Kareem Hunt had made three Broncos defenders miss before he sized up Justin Simmons.
About three yards away from Simmons and having already gained 18 yards on the dump-off from Patrick Mahomes, Hunt dipped the upper half of his body parallel with the ground, drove the crown of his helmet into the shoulder of a crouching Simmons and blew through the safety for another nine yards before going to the ground. The 27-yard gain for Hunt led to a first-quarter Chiefs field goal in what would be a 27-23 Kansas City victory.
Hunt’s hit on Simmons was a clear violation of the league’s new rule on lowering the helmet to initiate contact, but no flag was thrown. A few days later, however, the league notified him that the hit would cost him $26,739.
As we all focus on the roughing the passer rule that’s allegedly ruining football (and causing enough of a stir to be an SI cover story), the initial rule change that was supposed to ruin football in 2018 has gone as unnoticed in the regular season as it has gone uncalled—a marked difference from the early preseason, when such plays were flagged 60 times through the first 49 games. Through Week 5 of the regular season—78 games total—there have been just four flags for lowering the helmet.
For now, the league is trying to legislate such hits mostly after the fact, with warnings and fines rather than in-game penalties. Since the start of the season the NFL has sent out several dozen letters to players—on offense, defense and special teams—taking note of helmet hits. There are still kinks to be worked out. Of the four called penalties, only one of the players was later fined under the helmet rule (others were fined for different personal fouls after review). And three players, including Hunt, have been fined for lowering the helmet even though they weren’t flagged for it during the game.
The question now is, will the league keep the new rule tucked away, embarrassed to take it out for fear of alienating fans and upsetting officials, coaches and players—the way the body-weight roughing call caused such an uproar in the first weeks? Or, after an impossibly short implementation period, will we start seeing more calls, as officials and players alike get accustomed to the new rule?
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It’s inarguable that the helmet rule was designed with good intentions. After a reported 291 concussions during the 2017 season, the league sought more means to make a violent game safer. Executive vice president of football operations Troy Vincent and the NFL’s competition committee paired concussion science with a video compilation of the sort of violent hits that were once lauded and decided that a momentous change needed to take place. The committee passed the rule in late March.
The change promised to be drastic. Think of the rise of spread football in the NFL—this would be the opposite of that. Seemingly overnight, NFL players would be asked to change the way they’ve played the game their entire lives. What propelled them to the top of their profession would now need to be adjusted, in a matter of a few dozen practices and a handful of exhibitions.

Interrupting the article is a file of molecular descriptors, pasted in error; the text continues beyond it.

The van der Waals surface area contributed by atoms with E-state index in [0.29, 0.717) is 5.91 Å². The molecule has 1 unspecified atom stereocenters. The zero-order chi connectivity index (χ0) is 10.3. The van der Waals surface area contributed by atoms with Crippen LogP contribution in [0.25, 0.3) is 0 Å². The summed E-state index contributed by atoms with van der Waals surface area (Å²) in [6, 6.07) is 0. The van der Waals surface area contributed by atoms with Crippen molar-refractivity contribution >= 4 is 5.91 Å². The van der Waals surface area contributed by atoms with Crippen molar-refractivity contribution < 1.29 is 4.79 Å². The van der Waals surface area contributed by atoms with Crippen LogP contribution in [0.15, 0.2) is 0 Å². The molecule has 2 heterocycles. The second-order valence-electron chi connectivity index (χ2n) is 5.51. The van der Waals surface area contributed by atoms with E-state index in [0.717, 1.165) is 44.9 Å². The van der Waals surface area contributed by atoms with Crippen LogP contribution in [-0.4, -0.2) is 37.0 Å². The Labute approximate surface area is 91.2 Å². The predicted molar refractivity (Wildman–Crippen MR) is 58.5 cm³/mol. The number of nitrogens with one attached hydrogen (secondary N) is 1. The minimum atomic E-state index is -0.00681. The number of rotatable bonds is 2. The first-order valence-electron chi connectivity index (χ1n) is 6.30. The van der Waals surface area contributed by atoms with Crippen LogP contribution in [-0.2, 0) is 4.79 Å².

“Somebody didn’t tell me I did it wrong—I did it wrong,” Vincent emphasized by phone this week, talking about how he played during his 15 years as a hard-hitting NFL defensive back. “I played with bad intentions. I did things that today we would look at as inappropriate. I have two boys who play, and when I think about the quality of life for the men who play the game, this is a necessary change. That’s something that we can control today.”
As well-intentioned as the move was, it was fraught with obvious problems from the jump. The officials didn’t get a full rundown from the league on the change until mid-May, when they returned to work from their own offseason. Less than a week after that, head of officiating Alberto Riveron was forcefully explaining the rule to a roomful of dubious journalists at the spring owners meeting.
At that May meeting the new rule was overshadowed by the league’s slipshod handling of its national anthem policy, but it was clearly a major story. In the past, safety rules focused primarily on defensive players, especially DBs and how they approached receivers; now everyone on the field would be subject to the rule. Defensive linemen firing off the ball. Running backs trying to plow through a defender for more yardage. Even, theoretically, pulling guards getting down to make a block. Just as holding could be called on every play in football, the helmet rule could conceivably be flagged on every down.
Riveron explained the rule’s application in four parts. The player must 1) lower his head; 2) do so to initiate contact with an opponent; 3) make that contact, whether to the head/neck area or not; and finally 4) the official must see the entire play. And he insisted that the rule would be strictly enforced.
“There’s no grace period. There’s no leniency,” Riveron said when I asked then if officials would call the rule differently in September as opposed to December. “No. This is going to happen now.”
But the ask was nearly impossible. With only edited teaching tape to go by, officials would have to know how to call the penalty in real time. Coaches would now have to teach to the rule, with less than a month of OTAs remaining plus training camp, and players would have to change their techniques in that same amount of time.
“We saw what happened in preseason Weeks 1 and 2 when we took it literally,” says Gene Steratore, the Super Bowl LII referee who is now a CBS rules analyst.
What it was, was chaos. Through the first 33 exhibitions, officials threw 51 flags for helmet-lowering. Steratore says officials were likely struggling with finding “the trigger.” An official, he notes, can almost anticipate a block in the back on a punt return because he or she can see the player finding his angle and knows what to look for. But because these are bang-bang plays that hadn’t previously been called, veteran and green officials alike were struggling with their split-second mechanism to determine what was and was not a foul.